Did you know that five simple numbers can tell you a lot about your heart health?

By learning your heart health numbers, you can take an important step in lowering your risk for heart disease. If you’re not sure where to begin, start with a trip to your doctor’s office or a local heart screening event in your community, where you can learn your numbers and find out if you’re at risk.

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5 Key Heart Health Numbers

Learn more about these five heart health factors

1. Blood pressure

Blood pressure is the force of your blood against your arteries. It is measured with two numbers: your systolic pressure, or the pressure of the blood against your artery walls when your heart squeezes and pumps out blood, and your diastolic pressure, or the pressure of the blood against your artery walls when your heart rests between beats. An example of a blood pressure reading is 120/80, read as “120 over 80.”

To learn more, visit the UPMC Heart and Vascular Institute or call 1-855-UPMC-HVI (876-2484).

While your blood pressure will change throughout the day, it’s important to know that:

  • If your blood pressure is 120/80 most of the time, it is considered normal
  • If your blood pressure is more than 120/80 but less than 140/90 most of the time, it is considered prehypertension
  • If your blood pressure is usually 140/90 or higher, it is considered hypertension, or high blood pressure

High blood pressure is a major risk factor for heart disease because it puts a strain on your heart and arteries. Over time, your heart may become weak, and your arteries may become stiff and less able to move blood throughout your body. This can lead to serious, even life-threatening problems like heart attack, heart failure, and stroke.

2. Body mass index

Your body mass index, or BMI, uses your height and weight to measure your amount of body fat. Having too much body fat can raise your risk for heart disease and other medical conditions, so it’s good to know if yours is in a healthy range.

You can calculate your BMI by using this tool from the National Heart, Lung, and Blood Institute. Your BMI will fall into one of these ranges:

  • Less than 18.5 = underweight
  • 18.5 to 24.9 = normal weight
  • 25 to 29.9 = overweight
  • 30 or greater = obese

Being overweight or obese raises your risk for heart disease and is linked to other serious conditions, like diabetes. Maintaining a healthy weight can benefit your health in general and goes a long way to lowering your risk for heart disease.

3. Blood sugar level

Your blood sugar level, also called your blood glucose level, shows the amount of sugar in your blood. Blood sugar levels change throughout the day as you eat and digest food. When you have your blood sugar tested, you’ll be asked to not eat for several hours before the test, and your results will fall into one of these ranges:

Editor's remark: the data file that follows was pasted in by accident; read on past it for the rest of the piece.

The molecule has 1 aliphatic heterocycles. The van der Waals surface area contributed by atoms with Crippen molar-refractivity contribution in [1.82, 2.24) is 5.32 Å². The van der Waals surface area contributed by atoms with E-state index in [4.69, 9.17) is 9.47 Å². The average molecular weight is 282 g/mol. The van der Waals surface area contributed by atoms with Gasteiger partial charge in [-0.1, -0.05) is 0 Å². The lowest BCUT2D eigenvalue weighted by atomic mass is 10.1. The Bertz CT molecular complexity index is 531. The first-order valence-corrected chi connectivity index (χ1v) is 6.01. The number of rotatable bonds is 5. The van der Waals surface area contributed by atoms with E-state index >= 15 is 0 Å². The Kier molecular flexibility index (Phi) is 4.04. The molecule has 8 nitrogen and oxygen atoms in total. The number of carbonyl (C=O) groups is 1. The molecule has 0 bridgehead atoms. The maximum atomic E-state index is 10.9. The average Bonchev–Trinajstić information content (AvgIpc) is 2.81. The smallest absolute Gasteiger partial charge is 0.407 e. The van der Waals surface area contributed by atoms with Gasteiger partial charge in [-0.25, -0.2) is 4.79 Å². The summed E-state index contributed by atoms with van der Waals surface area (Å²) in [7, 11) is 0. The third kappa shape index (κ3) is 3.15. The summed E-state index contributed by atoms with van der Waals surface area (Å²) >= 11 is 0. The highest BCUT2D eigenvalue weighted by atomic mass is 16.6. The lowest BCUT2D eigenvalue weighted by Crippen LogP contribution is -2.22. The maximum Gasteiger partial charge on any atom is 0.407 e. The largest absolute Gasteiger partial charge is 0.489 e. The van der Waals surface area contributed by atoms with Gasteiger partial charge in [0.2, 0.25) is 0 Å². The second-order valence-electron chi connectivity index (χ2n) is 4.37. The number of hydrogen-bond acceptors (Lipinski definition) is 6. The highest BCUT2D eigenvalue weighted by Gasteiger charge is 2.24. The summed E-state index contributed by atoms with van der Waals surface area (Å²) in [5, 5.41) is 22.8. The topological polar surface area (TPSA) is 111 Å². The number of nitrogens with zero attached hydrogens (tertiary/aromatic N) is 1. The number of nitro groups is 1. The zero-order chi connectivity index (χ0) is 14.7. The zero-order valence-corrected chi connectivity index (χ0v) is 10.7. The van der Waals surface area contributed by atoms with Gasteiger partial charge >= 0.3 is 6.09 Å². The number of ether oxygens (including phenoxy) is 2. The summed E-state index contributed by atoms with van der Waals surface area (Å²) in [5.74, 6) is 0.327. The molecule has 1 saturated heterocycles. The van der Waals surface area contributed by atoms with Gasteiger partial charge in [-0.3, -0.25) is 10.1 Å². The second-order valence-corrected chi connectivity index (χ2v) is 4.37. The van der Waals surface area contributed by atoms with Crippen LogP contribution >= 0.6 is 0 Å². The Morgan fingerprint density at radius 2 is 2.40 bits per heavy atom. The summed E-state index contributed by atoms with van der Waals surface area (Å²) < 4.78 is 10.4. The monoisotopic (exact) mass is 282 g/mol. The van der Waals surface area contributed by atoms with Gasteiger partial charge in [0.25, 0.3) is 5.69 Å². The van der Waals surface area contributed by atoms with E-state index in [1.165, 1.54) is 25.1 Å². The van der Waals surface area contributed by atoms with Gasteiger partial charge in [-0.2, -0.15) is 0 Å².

• Less than 100 mg/dl = normal
  • 100 to 125 mg/dl = prediabetes
  • 126 mg/dl or higher = diabetes

If you have diabetes, your body isn’t able to make or properly use a hormone called insulin, which helps move sugar from your bloodstream into your cells, so your blood sugar level will be higher. Over time, this can damage your heart and blood vessels.

4. Total cholesterol level

Cholesterol is a soft, waxy substance found in your blood and all of your body’s cells. While you need some cholesterol to help you digest food and make hormones, too much can lead to heart disease. Your total cholesterol includes:

  • HDL, or “good” cholesterol. HDL helps take away some LDL, or “bad” cholesterol, from your blood.
  • LDL, or “bad” cholesterol. LDL can cause the buildup of plaque in your blood vessels.
  • Triglycerides, a type of fat. Triglycerides are also linked to plaque buildup.

A simple blood test can measure your total cholesterol level, and your results will be:

  • 200 mg/dL or lower = normal
  • 200 – 239 mg/dL = borderline high
  • 240 mg/dL or higher = high

Having too much cholesterol in your blood cause plaque to build up in your blood vessels in a condition called atherosclerosis, or hardening of the arteries. Over time, this can make your blood vessels narrow, or even totally blocked, leading to a heart attack or stroke.

5. HDL cholesterol level

HDL, or high-density lipoprotein, is known as “good” cholesterol because it helps take away some of the LDL from your blood. You want a higher level of HDL in your total cholesterol. For example:

  • HDL of 60 or greater = high
  • HDL of 40 or lower = low

Once you know your blood pressure, BMI, blood sugar level, total cholesterol level, and HDL cholesterol level, you can talk with your doctor about how to manage and lower your risks for heart disease and serious problems like heart attack and stroke.

If your numbers are in healthy ranges, your doctor can tell you how often to come back for checkups to make sure they stay that way. But if not, your doctor can suggest lifestyle changes, like eating a heart-healthy diet, getting regular physical activity, quitting smoking, and finding healthy ways to cope with stress, or give you medicines that can help you control your blood pressure, diabetes, or cholesterol.

Editor's Note: This article was originally published on , and was last reviewed on .

About Heart and Vascular Institute

The UPMC Heart and Vascular Institute has long been a leader in cardiovascular care, with a rich history in clinical research and innovation. As one of the first heart transplant centers in the country and as the developer of one of the first heart-assist devices, UPMC has contributed to advancing the field of cardiovascular medicine. We strive to provide the most advanced, cutting-edge care for our patients, treating both common and complex conditions. We also offer services that seek to improve the health of our communities, including heart screenings, free clinics, and heart health education. Find an expert near you.